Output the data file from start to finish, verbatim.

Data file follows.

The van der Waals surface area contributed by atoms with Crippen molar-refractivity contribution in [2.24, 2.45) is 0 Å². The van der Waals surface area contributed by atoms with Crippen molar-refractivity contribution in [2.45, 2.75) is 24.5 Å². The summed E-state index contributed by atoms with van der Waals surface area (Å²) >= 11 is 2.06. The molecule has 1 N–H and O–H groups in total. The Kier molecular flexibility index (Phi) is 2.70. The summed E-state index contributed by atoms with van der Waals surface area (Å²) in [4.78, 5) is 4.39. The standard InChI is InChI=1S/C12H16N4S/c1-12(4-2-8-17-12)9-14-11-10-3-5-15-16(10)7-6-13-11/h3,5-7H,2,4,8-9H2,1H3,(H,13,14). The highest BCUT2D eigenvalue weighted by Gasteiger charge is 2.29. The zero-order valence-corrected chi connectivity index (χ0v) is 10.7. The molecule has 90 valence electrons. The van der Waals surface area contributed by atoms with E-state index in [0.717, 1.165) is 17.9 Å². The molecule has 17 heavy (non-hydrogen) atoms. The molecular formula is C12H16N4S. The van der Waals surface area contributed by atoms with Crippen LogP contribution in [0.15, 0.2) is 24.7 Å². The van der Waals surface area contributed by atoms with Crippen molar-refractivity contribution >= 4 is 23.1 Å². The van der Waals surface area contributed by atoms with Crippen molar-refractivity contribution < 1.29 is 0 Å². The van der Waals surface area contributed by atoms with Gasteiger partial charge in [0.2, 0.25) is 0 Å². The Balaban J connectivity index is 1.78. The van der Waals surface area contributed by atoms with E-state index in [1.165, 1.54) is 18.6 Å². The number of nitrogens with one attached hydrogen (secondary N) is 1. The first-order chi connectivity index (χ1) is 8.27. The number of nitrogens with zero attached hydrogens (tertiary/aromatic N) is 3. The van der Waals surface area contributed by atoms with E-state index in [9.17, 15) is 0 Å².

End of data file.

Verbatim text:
The van der Waals surface area contributed by atoms with Crippen molar-refractivity contribution in [2.24, 2.45) is 0 Å². The van der Waals surface area contributed by atoms with Crippen molar-refractivity contribution in [2.45, 2.75) is 24.5 Å². The summed E-state index contributed by atoms with van der Waals surface area (Å²) >= 11 is 2.06. The molecule has 1 N–H and O–H groups in total. The Kier molecular flexibility index (Phi) is 2.70. The summed E-state index contributed by atoms with van der Waals surface area (Å²) in [4.78, 5) is 4.39. The standard InChI is InChI=1S/C12H16N4S/c1-12(4-2-8-17-12)9-14-11-10-3-5-15-16(10)7-6-13-11/h3,5-7H,2,4,8-9H2,1H3,(H,13,14). The highest BCUT2D eigenvalue weighted by Gasteiger charge is 2.29. The zero-order valence-corrected chi connectivity index (χ0v) is 10.7. The molecule has 90 valence electrons. The van der Waals surface area contributed by atoms with E-state index in [0.717, 1.165) is 17.9 Å². The molecule has 17 heavy (non-hydrogen) atoms. The molecular formula is C12H16N4S. The van der Waals surface area contributed by atoms with Crippen LogP contribution in [0.15, 0.2) is 24.7 Å². The van der Waals surface area contributed by atoms with Crippen molar-refractivity contribution >= 4 is 23.1 Å². The van der Waals surface area contributed by atoms with Crippen molar-refractivity contribution < 1.29 is 0 Å². The van der Waals surface area contributed by atoms with Gasteiger partial charge in [0.2, 0.25) is 0 Å². The Balaban J connectivity index is 1.78. The van der Waals surface area contributed by atoms with E-state index in [1.165, 1.54) is 18.6 Å². The number of nitrogens with one attached hydrogen (secondary N) is 1. The first-order chi connectivity index (χ1) is 8.27. The number of nitrogens with zero attached hydrogens (tertiary/aromatic N) is 3. The van der Waals surface area contributed by atoms with E-state index in [9.17, 15) is 0 Å².